A very interesting irony in the global agriculture sector today is that India will become the largest beef exporter globally in 2012. However, they do have the largest cowherd (and dairy herd) on earth. This discussion always brings a flurry of questions as perceptions of India’s strong vegetarianism and bovine religious views would project a very different story. In a limited amount of space here today, we hope to break it down in a clear way.
First of all, Brahman cattle are and remain sacred in the Hindu religion. These cattle are classified as Bos Indicus and are used for meat production in many other countries. In fact the famous Nelore cattle of Brazil originated from India. But India has more bovines as well. Water buffalo are abundant in India, are often referred to as Carabou (or Carabeef), and do not hold the religious stigma. They are used for dairy cattle and plow animals. These comprise the “new” beef export sector in India. Indians consume very small quantities of beef as the Hindu religion prohibits it. But while the Hindu’s comprise 80% of the population (970 million), there are also 161 Muslims (16%) that eat beef, although in smaller quantities than non-Indian Muslims. India’s overall beef consumption of about 9 lbs/capita (vs. 55 lbs/capita in the U.S.)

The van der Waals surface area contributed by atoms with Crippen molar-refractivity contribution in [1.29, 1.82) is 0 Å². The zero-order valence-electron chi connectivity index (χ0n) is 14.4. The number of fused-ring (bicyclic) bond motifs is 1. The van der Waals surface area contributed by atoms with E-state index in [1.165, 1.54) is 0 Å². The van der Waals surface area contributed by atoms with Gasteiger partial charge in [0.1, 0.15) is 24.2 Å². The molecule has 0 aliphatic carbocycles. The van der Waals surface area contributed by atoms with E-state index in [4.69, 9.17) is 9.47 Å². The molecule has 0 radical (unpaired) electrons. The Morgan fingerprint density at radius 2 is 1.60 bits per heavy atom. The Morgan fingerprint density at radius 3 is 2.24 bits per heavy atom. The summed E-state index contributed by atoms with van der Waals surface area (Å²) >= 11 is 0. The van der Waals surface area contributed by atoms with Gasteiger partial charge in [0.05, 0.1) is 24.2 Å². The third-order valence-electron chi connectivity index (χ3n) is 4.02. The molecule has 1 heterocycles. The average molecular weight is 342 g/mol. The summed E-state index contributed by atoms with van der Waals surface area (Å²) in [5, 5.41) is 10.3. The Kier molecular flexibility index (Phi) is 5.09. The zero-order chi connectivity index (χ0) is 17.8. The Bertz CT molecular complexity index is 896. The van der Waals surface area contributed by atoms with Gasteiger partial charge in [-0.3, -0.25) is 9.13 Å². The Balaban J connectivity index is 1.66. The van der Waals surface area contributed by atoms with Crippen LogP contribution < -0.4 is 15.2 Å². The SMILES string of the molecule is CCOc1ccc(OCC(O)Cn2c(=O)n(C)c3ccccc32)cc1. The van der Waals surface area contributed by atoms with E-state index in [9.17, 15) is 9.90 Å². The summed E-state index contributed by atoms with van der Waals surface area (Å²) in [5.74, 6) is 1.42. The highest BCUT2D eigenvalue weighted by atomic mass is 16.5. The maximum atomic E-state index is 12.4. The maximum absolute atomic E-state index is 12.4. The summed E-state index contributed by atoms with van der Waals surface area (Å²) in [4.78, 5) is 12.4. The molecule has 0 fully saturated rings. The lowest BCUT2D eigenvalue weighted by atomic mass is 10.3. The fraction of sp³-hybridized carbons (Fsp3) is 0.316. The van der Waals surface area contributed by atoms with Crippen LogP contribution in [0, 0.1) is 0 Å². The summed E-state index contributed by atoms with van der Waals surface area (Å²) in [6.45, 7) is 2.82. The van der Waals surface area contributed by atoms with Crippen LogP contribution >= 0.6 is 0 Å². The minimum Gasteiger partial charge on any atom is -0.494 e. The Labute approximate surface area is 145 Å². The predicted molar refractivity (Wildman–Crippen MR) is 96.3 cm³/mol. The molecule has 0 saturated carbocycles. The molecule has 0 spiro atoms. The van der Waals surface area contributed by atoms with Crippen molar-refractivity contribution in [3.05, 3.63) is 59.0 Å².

As global beef prices have surged higher, enterprising Indians have found great value in exporting beef from the water buffalo (dairy) sector. These exports are destined mainly to selected Southeast Asian countries and the Middle East. The beef is a very low quality and averaged US$1.26/lb thus far in 2012 versus U.S. exports at US$2.69/lb. Key Indian beef markets in order this year are (% of total): Vietnam (26%), Malaysia (10%), S. Arabia (8%), Egypt (7%) and Jordan (7%). India has endemic Foot-and-Mouth disease in cattle and is prohibited to most key U.S. markets including Canada, Mexico, Japan, S. Korea, Taiwan, H. Kong, and others. In fact the top 10 U.S. beef export markets include only two in common with India’s top ten markets: Vietnam and Eqypt. Only three top-10 markets are common between India and Brazil: Iran, S. Arabia, and Egypt.
Bottom Line: Global beef economics will drive further export growth. India’s gap as the largest beef exporter on earth will widen for years to come. India does not pose a direct threat to other key exporters, but will displace smaller volumes in lesser, lower-end markets around the globe. With developing countries driving global populations higher, there will likely be plenty of room for all key beef suppliers into the future.